I want terraform to create my GCP project from scratch, and deploy an image created with packer. Is there any way to have terraform create the project, then run the packer build, then deploy the packer build?
Perhaps use the external data source to run a wrapper that executes the Packer build and grabs the image ID from the output (or maybe just from a cache file if nothing has changed for it’s inputs).
Generally-speaking I would suggest thinking of running
packer build as being a “build” step in your pipeline, distinct from the “deploy” step which you are implementing using Terraform.
I’m guessing that the subtext of your question is that for GCP in particular you need to already have a “project” created before you can run Packer – because everything in GCP lives inside a project – and so you’re hoping to use Terraform to manage that project too.
I don’t have direct experience with using GCP in production so I’m not able to give GCP-specific advice here, but I have encountered similar situations with other cloud computing vendors in the past so I’m going to describe a general answer which you can hopefully adapt to your GCP setup.
In some systems I used to help maintain (before I started working on Terraform itself at HashiCorp) we had a setup very simliar to what you are describing, where certain services were represented as machine images constructed with Packer and then deployed with Terraform. This included one Packer configuration and one or more Terraform configurations per service, and then one additional separate Terraform configuration to manage shared infrastructure.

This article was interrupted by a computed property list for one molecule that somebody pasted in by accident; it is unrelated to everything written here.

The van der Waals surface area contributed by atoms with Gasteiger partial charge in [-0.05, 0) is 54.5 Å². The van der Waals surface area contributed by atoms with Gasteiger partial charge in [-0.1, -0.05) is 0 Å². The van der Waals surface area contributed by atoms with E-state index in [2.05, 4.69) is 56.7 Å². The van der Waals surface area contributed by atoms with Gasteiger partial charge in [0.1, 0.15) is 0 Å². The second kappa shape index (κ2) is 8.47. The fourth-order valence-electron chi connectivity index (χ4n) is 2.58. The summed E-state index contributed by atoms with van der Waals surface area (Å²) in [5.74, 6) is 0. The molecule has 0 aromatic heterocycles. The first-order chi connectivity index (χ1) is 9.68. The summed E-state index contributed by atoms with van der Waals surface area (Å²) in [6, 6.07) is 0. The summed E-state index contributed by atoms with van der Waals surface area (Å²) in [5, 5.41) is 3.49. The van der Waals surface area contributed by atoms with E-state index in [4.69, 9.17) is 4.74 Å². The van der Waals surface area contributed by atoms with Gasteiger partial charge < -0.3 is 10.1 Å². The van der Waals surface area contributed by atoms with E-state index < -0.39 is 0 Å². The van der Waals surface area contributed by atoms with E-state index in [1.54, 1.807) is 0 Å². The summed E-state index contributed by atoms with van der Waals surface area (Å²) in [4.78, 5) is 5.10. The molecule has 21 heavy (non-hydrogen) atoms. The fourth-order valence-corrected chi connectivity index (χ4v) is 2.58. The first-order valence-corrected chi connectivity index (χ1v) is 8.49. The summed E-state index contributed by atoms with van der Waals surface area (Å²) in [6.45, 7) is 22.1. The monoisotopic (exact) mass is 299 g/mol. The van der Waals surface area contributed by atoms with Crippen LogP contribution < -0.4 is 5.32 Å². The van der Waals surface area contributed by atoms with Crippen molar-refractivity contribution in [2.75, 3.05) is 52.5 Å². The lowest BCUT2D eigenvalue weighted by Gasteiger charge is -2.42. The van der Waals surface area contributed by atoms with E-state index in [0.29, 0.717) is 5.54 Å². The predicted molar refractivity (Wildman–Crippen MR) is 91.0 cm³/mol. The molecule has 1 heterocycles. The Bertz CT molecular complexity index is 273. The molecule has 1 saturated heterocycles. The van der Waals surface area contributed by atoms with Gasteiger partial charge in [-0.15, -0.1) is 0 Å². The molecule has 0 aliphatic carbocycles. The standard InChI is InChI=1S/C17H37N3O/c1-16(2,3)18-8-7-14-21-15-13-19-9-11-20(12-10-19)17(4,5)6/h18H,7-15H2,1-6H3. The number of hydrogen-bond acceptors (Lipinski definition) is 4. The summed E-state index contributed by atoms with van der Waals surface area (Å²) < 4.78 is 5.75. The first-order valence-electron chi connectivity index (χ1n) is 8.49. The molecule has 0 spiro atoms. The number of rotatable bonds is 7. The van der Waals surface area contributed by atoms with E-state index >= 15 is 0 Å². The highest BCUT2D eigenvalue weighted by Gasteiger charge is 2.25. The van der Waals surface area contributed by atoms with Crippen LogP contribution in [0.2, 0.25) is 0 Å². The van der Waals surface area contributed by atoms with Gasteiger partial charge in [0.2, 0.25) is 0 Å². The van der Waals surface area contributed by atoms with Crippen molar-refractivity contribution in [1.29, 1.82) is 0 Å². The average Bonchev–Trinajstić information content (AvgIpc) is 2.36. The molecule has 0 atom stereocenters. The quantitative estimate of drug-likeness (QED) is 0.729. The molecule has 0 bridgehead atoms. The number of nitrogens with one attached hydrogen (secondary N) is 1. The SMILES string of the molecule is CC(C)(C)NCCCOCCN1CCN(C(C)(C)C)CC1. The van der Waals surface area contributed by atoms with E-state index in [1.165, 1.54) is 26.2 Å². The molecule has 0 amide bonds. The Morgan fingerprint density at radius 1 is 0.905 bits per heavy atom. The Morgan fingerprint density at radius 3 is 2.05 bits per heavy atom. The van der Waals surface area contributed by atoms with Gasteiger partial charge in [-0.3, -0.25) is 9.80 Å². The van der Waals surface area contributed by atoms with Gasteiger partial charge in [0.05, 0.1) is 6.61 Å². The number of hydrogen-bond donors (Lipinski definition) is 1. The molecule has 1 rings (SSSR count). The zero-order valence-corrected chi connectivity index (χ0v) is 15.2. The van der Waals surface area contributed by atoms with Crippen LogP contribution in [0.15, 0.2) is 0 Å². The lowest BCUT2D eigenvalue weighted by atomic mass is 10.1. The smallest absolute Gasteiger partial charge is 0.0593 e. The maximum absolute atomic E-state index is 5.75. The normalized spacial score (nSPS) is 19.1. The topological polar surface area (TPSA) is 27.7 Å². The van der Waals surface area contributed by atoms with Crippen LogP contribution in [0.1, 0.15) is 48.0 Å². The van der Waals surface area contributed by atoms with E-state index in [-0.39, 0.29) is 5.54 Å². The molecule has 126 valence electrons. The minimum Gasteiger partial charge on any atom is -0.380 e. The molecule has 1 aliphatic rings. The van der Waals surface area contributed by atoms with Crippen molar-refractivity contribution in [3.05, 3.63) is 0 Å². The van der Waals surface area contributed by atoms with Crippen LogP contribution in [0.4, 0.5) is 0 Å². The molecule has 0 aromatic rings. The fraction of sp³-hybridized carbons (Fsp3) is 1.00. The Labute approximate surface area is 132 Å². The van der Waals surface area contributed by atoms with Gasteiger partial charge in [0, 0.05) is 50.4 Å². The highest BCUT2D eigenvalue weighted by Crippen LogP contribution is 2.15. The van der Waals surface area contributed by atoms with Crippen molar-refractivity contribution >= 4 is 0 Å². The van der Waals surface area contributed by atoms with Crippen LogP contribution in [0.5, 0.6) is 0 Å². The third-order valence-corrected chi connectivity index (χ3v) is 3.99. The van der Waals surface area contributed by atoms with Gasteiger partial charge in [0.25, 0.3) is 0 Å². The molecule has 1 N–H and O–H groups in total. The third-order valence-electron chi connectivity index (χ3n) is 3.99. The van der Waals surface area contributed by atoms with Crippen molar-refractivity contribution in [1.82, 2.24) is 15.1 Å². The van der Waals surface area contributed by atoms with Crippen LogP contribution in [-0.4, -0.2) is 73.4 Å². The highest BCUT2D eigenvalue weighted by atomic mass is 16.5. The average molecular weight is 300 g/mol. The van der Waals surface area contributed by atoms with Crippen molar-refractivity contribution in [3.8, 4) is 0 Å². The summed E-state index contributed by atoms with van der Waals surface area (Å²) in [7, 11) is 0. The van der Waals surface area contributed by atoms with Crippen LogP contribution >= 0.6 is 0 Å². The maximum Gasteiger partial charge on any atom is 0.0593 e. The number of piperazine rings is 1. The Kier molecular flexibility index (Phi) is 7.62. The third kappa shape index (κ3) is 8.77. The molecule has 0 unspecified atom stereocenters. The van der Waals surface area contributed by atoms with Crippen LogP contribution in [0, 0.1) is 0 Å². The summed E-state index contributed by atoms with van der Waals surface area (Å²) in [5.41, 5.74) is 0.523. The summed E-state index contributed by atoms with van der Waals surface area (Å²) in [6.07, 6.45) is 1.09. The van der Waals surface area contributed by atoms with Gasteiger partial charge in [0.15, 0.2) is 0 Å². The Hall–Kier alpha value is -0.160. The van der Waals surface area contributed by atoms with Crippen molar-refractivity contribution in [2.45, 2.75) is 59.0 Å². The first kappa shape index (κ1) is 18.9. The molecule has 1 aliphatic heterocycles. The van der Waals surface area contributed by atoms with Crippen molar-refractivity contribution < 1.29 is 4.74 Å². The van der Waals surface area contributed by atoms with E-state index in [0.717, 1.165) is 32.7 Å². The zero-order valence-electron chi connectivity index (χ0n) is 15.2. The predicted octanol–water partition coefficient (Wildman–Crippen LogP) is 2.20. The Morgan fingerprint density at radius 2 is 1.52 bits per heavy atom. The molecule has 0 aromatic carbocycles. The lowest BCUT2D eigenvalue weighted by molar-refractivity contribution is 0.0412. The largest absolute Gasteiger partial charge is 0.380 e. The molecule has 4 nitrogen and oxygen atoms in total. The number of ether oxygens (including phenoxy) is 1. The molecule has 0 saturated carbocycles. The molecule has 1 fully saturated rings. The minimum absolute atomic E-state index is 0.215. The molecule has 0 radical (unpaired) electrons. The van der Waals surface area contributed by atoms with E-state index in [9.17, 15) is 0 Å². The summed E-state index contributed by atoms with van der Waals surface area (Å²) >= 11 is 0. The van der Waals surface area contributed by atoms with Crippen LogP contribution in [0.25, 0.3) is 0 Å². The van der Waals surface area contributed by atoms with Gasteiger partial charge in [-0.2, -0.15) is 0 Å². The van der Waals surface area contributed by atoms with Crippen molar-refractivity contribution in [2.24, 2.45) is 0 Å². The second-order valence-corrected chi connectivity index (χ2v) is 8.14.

The shared configuration was responsible for producing the baseline set of infrastructure that was required to do anything else. In AWS that was virtual network and IAM setup, for example. If we’d been using GCP, I would’ve included the GCP project in this configuration too. The objects described in this configuration are expected to live indefinitely and change very infrequently. Our first step in system bringup was therefore to apply this configuration and get all of those shared objects in place for the subsequent steps.
The Packer configurations would then be set up to work within a portion of the shared infrastructure set aside for build-related work. Again using AWS for example, we had a separate virtual network set aside for builds so that the temporary VMs launched by Packer would be segregated from the VMs running the real production workloads. The result is a machine image belonging to the shared account/project/etc. The automated pipeline step running Packer would then take the id of that generated machine image and publish it somewhere to be consumed by downstream steps. (In our case we were using Consul as a key/value store for this sort of thing, but it can be anything Terraform has a data source to read from.)
The service-specific Terraform configuration(s) then read the current image id from the location where the previous step wrote it and use that as part of the configuration for the main virtual machine scaleset for the application.
In the above I’ve used “service” in the sense of “thing that can be separately built and deployed”, not in the end-user-facing sense of the term. For example, I’m talking about service in the sense of “database server” or “main application web server”, not in the sense of all of those things working together to produce something for end-users. If your overall system is relatively simple then you may consider both of those meanings of “service” to be synonymous, in which case your version of the above could consist of exactly two Terraform configurations: the one for the long-lived infrastructure (which changes infrequently) and the one for the versioned parts that will be replaced each time you produce a new image with Packer. The key here is that the first one is applied before you use Packer, while the second one is applied each time you use Packer (assuming it succeeded and produced a new artifact).